Interracial relationships require communication about anti-racism. I don’t say this because of my experience as a white person. I say this on behalf of the well-being and safety of Black people who interact with — who trust, depend on and confide in — white people. We cannot avoid conversations about race, even if they are awkward or difficult and especially when they involve romantic relationships.

Two educators from my high school made a podcast called “Black and Blonde,” which enlightened me on this topic. The podcast focuses on their identities as Black and white women and often talks about their interracial lesbian relationship. I feel connected to them because they are my mentors, but also because I am a white woman in a lesbian relationship with a Black woman.

I love my partner because of her humor, beauty and intellect, but I cannot love her if I ignore her Blackness. Racism is sometimes an uncomfortable conversation for me as a white person, but I cannot love my partner unless I understand the racial differences between us and uplift her Blackness. Most importantly, I cannot back down when she calls me out on racism.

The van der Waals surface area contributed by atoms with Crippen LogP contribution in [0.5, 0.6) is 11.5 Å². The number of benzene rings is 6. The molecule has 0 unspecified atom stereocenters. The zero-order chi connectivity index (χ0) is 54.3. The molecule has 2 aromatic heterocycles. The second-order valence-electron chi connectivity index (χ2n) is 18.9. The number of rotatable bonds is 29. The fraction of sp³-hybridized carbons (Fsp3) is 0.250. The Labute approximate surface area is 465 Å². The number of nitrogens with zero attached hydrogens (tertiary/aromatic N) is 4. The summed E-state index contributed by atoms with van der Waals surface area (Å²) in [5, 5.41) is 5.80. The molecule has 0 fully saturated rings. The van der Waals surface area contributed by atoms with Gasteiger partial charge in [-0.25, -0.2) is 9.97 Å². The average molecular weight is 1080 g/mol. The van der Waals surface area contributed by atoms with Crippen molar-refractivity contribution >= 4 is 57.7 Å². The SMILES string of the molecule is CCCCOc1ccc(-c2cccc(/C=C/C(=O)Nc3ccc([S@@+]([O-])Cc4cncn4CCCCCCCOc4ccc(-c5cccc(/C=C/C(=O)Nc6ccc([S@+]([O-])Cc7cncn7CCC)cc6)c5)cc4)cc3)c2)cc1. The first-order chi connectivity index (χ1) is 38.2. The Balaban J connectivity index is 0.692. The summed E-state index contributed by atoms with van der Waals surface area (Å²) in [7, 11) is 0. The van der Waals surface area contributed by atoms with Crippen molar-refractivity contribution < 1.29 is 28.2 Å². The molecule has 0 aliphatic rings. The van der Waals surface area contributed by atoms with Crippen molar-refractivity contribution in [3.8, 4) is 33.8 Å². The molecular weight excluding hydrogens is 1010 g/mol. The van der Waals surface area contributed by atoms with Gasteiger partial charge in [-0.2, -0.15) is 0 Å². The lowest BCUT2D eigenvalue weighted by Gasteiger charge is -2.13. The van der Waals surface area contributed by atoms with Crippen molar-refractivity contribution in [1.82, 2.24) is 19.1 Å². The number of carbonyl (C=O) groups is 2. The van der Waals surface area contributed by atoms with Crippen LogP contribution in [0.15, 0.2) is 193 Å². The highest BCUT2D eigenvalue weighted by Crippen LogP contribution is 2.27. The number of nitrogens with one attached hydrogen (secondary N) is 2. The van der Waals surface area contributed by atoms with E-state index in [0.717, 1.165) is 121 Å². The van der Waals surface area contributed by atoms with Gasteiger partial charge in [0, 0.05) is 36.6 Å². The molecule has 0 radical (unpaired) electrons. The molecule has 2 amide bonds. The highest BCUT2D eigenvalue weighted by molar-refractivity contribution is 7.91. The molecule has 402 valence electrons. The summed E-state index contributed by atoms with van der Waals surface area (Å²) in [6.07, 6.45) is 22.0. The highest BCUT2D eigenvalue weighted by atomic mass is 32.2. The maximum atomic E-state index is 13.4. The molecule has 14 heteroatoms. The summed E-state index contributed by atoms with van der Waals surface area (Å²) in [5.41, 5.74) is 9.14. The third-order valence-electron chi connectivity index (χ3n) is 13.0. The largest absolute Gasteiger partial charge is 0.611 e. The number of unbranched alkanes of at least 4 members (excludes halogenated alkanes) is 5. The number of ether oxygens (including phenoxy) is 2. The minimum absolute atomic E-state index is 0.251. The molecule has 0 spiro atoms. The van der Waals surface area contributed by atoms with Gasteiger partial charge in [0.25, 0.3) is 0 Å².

Interracial relationships automatically face multiple obstacles. Aside from the obvious, namely, anti-Black racism, white people — at least from my knowledge — hold many unspoken concerns about their romantic relationships with Black people.

I worry that I might be appropriating Black language when I talk too comfortably around my partner. I fear that I change how she is perceived in Black spaces because she is dating a white woman. I hope that she knows I am not with her because of a fetish, but I can provide no proof nor have any say on that issue. I strive to be anti-racist, but I never know if I am speaking too much or not enough on racism. The list goes on, and the internal monologue never stops.

I assume other white people have similar thoughts that we never express out loud, but our concerns are real. I am ashamed at how silent I can be on racism when I fear I will mess up in front of my partner.

We white people must show all-encompassing love in our interracial relationships. Love is not just saying, “I hear you.” True love requires listening, learning, spreading the word to other white people and putting our money where our mouth is through economic reparations. White people must educate each other instead of making our Black partners do the work.

I often think about the similarities between my partner and me. We love talking about our shared experiences as gay ethnic women, but I will never be able to empathize with her Black experience. I should never try to empathize either.

I ask that white people reflect on their relationships with Black people and other people of color. Interracial relationships should not feel like the relationship between an educator and a learner. In a “Black and Blonde” podcast episode, educator and host Molly Hollenbeck emphasizes that for an interracial relationship to be “truly authentic,” white people must ask themselves, “What does it mean to be in a relationship with a person of color?”


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